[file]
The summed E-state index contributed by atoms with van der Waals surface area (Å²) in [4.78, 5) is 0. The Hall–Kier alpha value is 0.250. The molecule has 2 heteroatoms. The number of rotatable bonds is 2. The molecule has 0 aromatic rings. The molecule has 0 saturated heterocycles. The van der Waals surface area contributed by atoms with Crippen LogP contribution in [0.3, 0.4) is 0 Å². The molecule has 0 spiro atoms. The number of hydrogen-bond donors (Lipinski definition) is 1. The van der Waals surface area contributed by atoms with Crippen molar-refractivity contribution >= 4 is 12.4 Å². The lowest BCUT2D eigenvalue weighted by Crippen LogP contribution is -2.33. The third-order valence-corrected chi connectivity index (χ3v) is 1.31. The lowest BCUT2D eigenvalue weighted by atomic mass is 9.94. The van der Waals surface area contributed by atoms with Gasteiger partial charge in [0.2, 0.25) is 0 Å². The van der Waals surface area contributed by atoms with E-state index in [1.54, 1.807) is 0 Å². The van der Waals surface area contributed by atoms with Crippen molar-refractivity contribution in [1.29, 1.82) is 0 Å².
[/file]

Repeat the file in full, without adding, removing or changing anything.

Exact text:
The summed E-state index contributed by atoms with van der Waals surface area (Å²) in [4.78, 5) is 0. The Hall–Kier alpha value is 0.250. The molecule has 2 heteroatoms. The number of rotatable bonds is 2. The molecule has 0 aromatic rings. The molecule has 0 saturated heterocycles. The van der Waals surface area contributed by atoms with Crippen LogP contribution in [0.3, 0.4) is 0 Å². The molecule has 0 spiro atoms. The number of hydrogen-bond donors (Lipinski definition) is 1. The van der Waals surface area contributed by atoms with Crippen molar-refractivity contribution >= 4 is 12.4 Å². The lowest BCUT2D eigenvalue weighted by Crippen LogP contribution is -2.33. The third-order valence-corrected chi connectivity index (χ3v) is 1.31. The lowest BCUT2D eigenvalue weighted by atomic mass is 9.94. The van der Waals surface area contributed by atoms with Gasteiger partial charge in [0.2, 0.25) is 0 Å². The van der Waals surface area contributed by atoms with E-state index in [1.54, 1.807) is 0 Å². The van der Waals surface area contributed by atoms with Crippen molar-refractivity contribution in [1.29, 1.82) is 0 Å².